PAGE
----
When hip-hop artists spout horribly misogynistic lyrics, the Twittersphere weighs in, the media chooses sides and sometimes protestors take to the streets. Fair enough, but how about we give credit to rappers when they do something right? J. Cole deserves a shout out for his new single “Crooked Smile” from his Born Sinner album. The song delivers an uplifting message to women who are plagued with insecurities: “Love yourself, girl, or nobody will.”
It’s fitting that Cole recruited T-Boz and Chilli to lend their voices to “Crooked Smile” because like TLC’s hit “Unpretty,” the song is about impossible beauty standards and self-image. In the first verse, Cole brags that he’s maintained his success without fixing his “twisted grill” and his “thick as hell” eyebrows. He urges ladies to stop trying to cover up their own perceived flaws.
Oh, you a woman? I don’t know how you deal / With all the pressure to look impressive and go out in heels / I feel for you / Killing yourself to find a man that’ll kill for you / You wake up, put makeup on / Stare in the mirror but it’s clear that you can’t face what’s wrong / No need to fix what God already put his paint brush on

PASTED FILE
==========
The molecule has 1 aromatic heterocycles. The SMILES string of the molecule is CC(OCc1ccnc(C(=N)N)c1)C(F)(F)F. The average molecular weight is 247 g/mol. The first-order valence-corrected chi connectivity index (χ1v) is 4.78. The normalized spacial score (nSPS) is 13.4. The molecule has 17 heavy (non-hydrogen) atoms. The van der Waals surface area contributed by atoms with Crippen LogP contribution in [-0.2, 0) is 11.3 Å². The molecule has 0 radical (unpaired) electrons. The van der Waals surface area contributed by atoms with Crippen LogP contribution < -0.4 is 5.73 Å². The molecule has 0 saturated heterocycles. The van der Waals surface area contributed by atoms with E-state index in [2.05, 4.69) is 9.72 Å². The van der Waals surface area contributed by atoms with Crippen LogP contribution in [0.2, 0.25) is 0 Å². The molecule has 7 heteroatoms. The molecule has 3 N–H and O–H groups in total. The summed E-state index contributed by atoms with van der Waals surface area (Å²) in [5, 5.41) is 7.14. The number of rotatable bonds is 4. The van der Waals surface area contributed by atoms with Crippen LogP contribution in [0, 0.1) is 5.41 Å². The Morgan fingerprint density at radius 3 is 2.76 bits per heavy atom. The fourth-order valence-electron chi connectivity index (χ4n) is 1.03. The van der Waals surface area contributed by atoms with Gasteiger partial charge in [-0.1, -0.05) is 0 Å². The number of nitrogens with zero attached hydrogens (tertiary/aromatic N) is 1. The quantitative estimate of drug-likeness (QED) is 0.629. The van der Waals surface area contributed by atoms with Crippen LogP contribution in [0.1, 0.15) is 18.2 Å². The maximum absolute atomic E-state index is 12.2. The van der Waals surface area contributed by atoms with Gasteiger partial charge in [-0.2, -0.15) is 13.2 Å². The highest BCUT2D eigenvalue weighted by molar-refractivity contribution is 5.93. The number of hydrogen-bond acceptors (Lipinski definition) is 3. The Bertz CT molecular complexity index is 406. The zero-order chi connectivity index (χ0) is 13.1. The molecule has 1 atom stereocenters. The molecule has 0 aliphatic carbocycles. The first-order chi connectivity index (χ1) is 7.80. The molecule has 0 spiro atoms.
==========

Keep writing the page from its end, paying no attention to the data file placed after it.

J. Cole continues to showcase his sensitive side in the second verse by reassuring us that we’re fabulous just the way we are.
Take it from a man who loves what you’ve got / And baby girl, you’re a star, don’t let ‘em tell you you’re not / Cause what’s real is something that the eyes can’t see / That the hands can’t touch / that them broads can’t be / and that’s you
He uses the last verse to remind us that we don’t have to look a certain way to go for what we want in life. And, as he points out, there are bigger, non-superficial problems in America.
We don’t look nothing like the people on the screen / You know them movie stars, picture perfect beauty queens / But we got dreams and the right to chase ‘em / Look at the nation, that’s a crooked smile even braces couldn’t straighten / Seem like half the race is either on probation, or in jail
Although “Crooked Smile” is a refreshing display of social awareness, it doesn’t mean that Cole’s entire album is warm and fuzzy. Rappers have the right to say what they want, and offensive lyrics aren’t going away anytime soon. But perhaps if we pay just as much attention to inspiring songs as we do the controversial ones, the latter won’t have as much power.